Development, implementation and evaluation of an online course on evidence-based healthcare for consumers.
This paper evaluated the effectiveness of an online self-paced course on evidence-based health care (EBHC) offered through the Johns Hopkins Bloomberg School of Public Health for the general public. Data was analyzed for participants who registered for the course from May 31, 2007 to December 31, 2018 (n = 15,606). 11,522 participants completed the “Before” evaluation and 4899 completed the “After” evaluation. The primary outcome looked for was improvement in self-reported confidence on EBHC-related topics after completion of the course. The overall mean change in confidence levels was +1.27 on a scale of 1 to 5. The mean changed by topic ranged from +1.00 to +1.90.
Citation: Han G, Mayer M, Canner J . Development, implementation and evaluation of an online course on evidence-based healthcare for consumers. BMC Health Serv Res 2020 Oct 8;20(1):928. doi: 10.1186/s12913-020-05759-5..
Keywords: Evidence-Based Practice, Education: Patient and Caregiver, Health Literacy
Dos Santos Marques IC, Theiss LM, Baker SJ
Low health literacy exists in the inflammatory bowel disease (IBD) population and is disproportionately prevalent in older African Americans.
This study assessed the prevalence of low health literacy rates among adult patients with inflammatory bowel disease (IBD) in a diverse population and identified risk factors for low health literacy. IBD patients at a single institution from November 2017 to May 2018 were assessed for health literacy using the Newest Vital Sign (NWS). Secondary outcomes were length-of-stay (LOS) and 30-day readmissions after surgery. There were 175 patients surveyed who were 59% female, 23% African Americans, 91% with Crohn’s disease, and mean age was 46. Overall the low health literacy rate was 24%, with African Americans having a higher prevalence (47.5%) versus 17.0% for white IBD patients. Low health literacy was associated with older age and African American race. There were no significant differences between LOS and readmissions rates by health literacy levels.
Citation: Dos Santos Marques IC, Theiss LM, Baker SJ . Low health literacy exists in the inflammatory bowel disease (IBD) population and is disproportionately prevalent in older African Americans. Crohns Colitis 360 2020 Oct;2(4). doi: 10.1093/crocol/otaa076..
Keywords: Elderly, Health Literacy, Digestive Disease and Health, Racial / Ethnic Minorities, Chronic Conditions
Shah S, Gilson AM, Jacobson N
Understanding the factors influencing older adults' decision-making about their use of over-the-counter medications-a scenario-based approach.
The potential risks of over-the-counter (OTC) medications are often aggravated in vulnerable populations, such as older adults. The elevated patterns of older-adult OTC medication use do not necessarily translate into a greater understanding of these medications or their safety implications. The objective of this study was to assess how older adults' knowledge, beliefs, and attitudes informed their decision-making regarding OTC use.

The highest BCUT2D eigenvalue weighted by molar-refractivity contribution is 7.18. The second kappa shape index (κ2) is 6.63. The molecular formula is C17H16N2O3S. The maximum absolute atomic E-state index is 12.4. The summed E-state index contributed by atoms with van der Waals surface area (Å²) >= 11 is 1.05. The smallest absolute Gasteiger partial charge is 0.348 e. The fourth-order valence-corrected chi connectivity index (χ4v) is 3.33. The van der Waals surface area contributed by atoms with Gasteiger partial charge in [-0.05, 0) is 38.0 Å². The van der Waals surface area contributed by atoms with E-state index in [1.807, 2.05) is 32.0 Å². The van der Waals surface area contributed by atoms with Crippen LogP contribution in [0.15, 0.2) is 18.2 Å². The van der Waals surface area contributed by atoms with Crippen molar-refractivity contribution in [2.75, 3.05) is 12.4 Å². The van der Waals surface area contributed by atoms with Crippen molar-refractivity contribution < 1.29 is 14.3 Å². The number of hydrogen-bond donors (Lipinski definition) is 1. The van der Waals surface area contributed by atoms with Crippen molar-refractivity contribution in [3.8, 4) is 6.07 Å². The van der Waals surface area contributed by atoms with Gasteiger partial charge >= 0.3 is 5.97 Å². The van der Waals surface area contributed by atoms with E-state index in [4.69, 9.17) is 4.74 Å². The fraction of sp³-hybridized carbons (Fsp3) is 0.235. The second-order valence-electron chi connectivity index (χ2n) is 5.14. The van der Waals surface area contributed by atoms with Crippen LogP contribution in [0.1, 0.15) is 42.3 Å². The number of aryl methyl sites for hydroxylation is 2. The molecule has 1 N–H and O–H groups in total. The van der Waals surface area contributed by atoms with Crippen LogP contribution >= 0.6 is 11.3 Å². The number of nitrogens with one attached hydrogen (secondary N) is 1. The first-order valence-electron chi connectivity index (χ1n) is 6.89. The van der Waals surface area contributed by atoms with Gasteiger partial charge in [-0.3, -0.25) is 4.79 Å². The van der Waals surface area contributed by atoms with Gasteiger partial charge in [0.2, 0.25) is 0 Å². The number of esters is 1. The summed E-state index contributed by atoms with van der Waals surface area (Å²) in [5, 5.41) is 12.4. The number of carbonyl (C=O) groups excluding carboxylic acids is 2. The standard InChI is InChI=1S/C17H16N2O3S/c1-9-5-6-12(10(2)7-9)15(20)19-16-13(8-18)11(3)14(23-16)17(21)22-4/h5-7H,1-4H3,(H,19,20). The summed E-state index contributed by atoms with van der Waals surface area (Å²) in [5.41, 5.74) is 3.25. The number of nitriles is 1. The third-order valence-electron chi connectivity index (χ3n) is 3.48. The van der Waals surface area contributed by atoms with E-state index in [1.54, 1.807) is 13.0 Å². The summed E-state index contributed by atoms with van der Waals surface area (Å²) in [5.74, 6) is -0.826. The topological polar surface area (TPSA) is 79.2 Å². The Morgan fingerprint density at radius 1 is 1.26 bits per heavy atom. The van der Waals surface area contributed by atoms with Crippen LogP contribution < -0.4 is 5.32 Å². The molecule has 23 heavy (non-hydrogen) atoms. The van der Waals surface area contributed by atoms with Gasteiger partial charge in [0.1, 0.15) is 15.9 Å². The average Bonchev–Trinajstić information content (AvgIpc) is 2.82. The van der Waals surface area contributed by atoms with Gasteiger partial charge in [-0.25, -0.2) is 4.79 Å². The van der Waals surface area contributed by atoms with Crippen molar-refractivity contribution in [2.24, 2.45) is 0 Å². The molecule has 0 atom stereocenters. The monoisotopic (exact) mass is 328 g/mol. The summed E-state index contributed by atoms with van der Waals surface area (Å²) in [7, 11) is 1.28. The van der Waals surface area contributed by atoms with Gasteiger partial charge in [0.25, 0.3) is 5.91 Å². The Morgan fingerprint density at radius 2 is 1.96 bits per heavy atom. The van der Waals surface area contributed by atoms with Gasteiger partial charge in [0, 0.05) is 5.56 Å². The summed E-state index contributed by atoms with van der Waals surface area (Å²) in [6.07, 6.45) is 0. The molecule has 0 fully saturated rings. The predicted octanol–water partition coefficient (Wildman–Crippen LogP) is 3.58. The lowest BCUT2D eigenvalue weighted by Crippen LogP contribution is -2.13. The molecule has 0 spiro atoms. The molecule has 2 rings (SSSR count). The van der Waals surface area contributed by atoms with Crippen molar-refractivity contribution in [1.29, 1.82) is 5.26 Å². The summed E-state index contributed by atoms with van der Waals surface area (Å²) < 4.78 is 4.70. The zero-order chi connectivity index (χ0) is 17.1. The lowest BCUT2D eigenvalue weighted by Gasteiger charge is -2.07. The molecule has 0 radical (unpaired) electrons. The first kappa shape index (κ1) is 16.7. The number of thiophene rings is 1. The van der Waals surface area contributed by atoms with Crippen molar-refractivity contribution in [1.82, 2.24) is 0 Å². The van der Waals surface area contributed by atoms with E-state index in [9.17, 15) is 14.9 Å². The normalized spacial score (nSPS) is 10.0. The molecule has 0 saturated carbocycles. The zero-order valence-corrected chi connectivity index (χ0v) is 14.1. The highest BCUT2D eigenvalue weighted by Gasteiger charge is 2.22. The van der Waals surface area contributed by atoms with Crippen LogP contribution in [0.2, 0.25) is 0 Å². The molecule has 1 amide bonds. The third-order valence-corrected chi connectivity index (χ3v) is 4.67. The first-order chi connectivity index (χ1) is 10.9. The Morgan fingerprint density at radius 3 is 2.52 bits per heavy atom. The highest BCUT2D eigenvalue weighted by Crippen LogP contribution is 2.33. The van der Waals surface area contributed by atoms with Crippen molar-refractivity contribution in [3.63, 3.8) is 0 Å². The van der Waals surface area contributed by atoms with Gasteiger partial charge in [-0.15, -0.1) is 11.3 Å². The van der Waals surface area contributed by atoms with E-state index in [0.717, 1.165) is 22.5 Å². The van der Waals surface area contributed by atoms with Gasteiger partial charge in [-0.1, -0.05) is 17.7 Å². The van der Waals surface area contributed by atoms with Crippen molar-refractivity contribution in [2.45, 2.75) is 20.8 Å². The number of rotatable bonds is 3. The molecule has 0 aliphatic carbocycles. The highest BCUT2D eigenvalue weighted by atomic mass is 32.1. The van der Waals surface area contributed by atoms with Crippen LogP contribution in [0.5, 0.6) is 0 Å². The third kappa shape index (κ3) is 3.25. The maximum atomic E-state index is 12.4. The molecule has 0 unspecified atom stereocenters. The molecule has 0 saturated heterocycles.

Citation: Shah S, Gilson AM, Jacobson N . Understanding the factors influencing older adults' decision-making about their use of over-the-counter medications-a scenario-based approach. Pharmacy 2020 Sep 18;8(3). doi: 10.3390/pharmacy8030175..
Keywords: Elderly, Decision Making, Medication, Medication: Safety, Patient Safety, Health Literacy
Yoo-Jeong M, Schnall R
Accuracy of self-reports of HIV viral load status and risk factors for inaccurate reporting of viral suppression among racial/ethnic minority persons living with HIV.
The goal of this study was to assess the relationship between health literacy and self-reported viral load (VL) among racial/ethnic minority people living with HIV (PLWH). A cross-sectional analysis of baseline data was collected from three research projects aimed to improve outcomes in PLWH. Recruitment was done through flyers and social media websites. The investigators found that about half of their participants inaccurately reported their VL and that sexual minority individuals were more likely to inaccurately self-report their VL.
Citation: Yoo-Jeong M, Schnall R . Accuracy of self-reports of HIV viral load status and risk factors for inaccurate reporting of viral suppression among racial/ethnic minority persons living with HIV. AIDS Patient Care STDS 2020 Sep;34(9):369-72. doi: 10.1089/apc.2020.0099..
Keywords: Human Immunodeficiency Virus (HIV), Racial / Ethnic Minorities, Health Literacy
Lindly O, Crossman M, Eaves M
Health literacy and health outcomes among children with developmental disabilities: a systematic review.
This systematic literature review focused on the impact of health literacy on health outcomes of children with developmental disabilities (DDs). A review of the literature of most of the major scientific databases was conducted. Out of 2,768 unique records identified, 53 full text articles were reviewed and four articles were included. The associations of family health literacy with health outcomes among children with DDs were mixed. Future research was recommended.
Citation: Lindly O, Crossman M, Eaves M . Health literacy and health outcomes among children with developmental disabilities: a systematic review. Am J Intellect Dev Disabil 2020 Sep 1;125(5):389-407. doi: 10.1352/1944-7558-125.5.389..
Keywords: Children/Adolescents, Health Literacy, Disabilities, Evidence-Based Practice, Patient-Centered Outcomes Research, Outcomes